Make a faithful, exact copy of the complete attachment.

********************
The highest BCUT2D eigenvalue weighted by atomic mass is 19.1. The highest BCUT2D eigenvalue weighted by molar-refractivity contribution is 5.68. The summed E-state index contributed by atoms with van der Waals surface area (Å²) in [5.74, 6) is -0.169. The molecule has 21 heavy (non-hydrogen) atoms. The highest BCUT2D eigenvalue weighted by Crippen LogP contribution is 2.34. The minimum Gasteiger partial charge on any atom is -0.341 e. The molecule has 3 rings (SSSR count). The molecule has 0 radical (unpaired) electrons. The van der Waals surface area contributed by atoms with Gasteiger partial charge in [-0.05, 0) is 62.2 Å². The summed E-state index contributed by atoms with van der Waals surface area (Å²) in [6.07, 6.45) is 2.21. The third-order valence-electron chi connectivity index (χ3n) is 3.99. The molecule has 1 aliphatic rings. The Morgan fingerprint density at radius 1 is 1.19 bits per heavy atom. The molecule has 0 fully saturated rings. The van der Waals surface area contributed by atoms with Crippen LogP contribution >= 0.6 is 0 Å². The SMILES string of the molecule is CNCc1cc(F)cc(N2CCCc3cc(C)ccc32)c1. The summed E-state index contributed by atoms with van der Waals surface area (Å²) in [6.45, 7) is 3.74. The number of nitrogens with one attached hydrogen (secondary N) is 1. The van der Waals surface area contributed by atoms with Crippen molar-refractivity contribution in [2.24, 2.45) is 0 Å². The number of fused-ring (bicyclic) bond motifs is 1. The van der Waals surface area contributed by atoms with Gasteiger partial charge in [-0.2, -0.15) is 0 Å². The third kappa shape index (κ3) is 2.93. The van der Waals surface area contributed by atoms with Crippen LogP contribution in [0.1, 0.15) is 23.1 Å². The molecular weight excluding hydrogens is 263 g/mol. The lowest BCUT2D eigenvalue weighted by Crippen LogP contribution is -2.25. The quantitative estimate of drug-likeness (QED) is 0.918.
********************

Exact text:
The highest BCUT2D eigenvalue weighted by atomic mass is 19.1. The highest BCUT2D eigenvalue weighted by molar-refractivity contribution is 5.68. The summed E-state index contributed by atoms with van der Waals surface area (Å²) in [5.74, 6) is -0.169. The molecule has 21 heavy (non-hydrogen) atoms. The highest BCUT2D eigenvalue weighted by Crippen LogP contribution is 2.34. The minimum Gasteiger partial charge on any atom is -0.341 e. The molecule has 3 rings (SSSR count). The molecule has 0 radical (unpaired) electrons. The van der Waals surface area contributed by atoms with Gasteiger partial charge in [-0.05, 0) is 62.2 Å². The summed E-state index contributed by atoms with van der Waals surface area (Å²) in [6.07, 6.45) is 2.21. The third-order valence-electron chi connectivity index (χ3n) is 3.99. The molecule has 1 aliphatic rings. The Morgan fingerprint density at radius 1 is 1.19 bits per heavy atom. The molecule has 0 fully saturated rings. The van der Waals surface area contributed by atoms with Crippen LogP contribution >= 0.6 is 0 Å². The SMILES string of the molecule is CNCc1cc(F)cc(N2CCCc3cc(C)ccc32)c1. The summed E-state index contributed by atoms with van der Waals surface area (Å²) in [6.45, 7) is 3.74. The number of nitrogens with one attached hydrogen (secondary N) is 1. The van der Waals surface area contributed by atoms with Crippen molar-refractivity contribution in [2.24, 2.45) is 0 Å². The number of fused-ring (bicyclic) bond motifs is 1. The van der Waals surface area contributed by atoms with Gasteiger partial charge in [-0.2, -0.15) is 0 Å². The third kappa shape index (κ3) is 2.93. The van der Waals surface area contributed by atoms with Crippen LogP contribution in [0.1, 0.15) is 23.1 Å². The molecular weight excluding hydrogens is 263 g/mol. The lowest BCUT2D eigenvalue weighted by Crippen LogP contribution is -2.25. The quantitative estimate of drug-likeness (QED) is 0.918.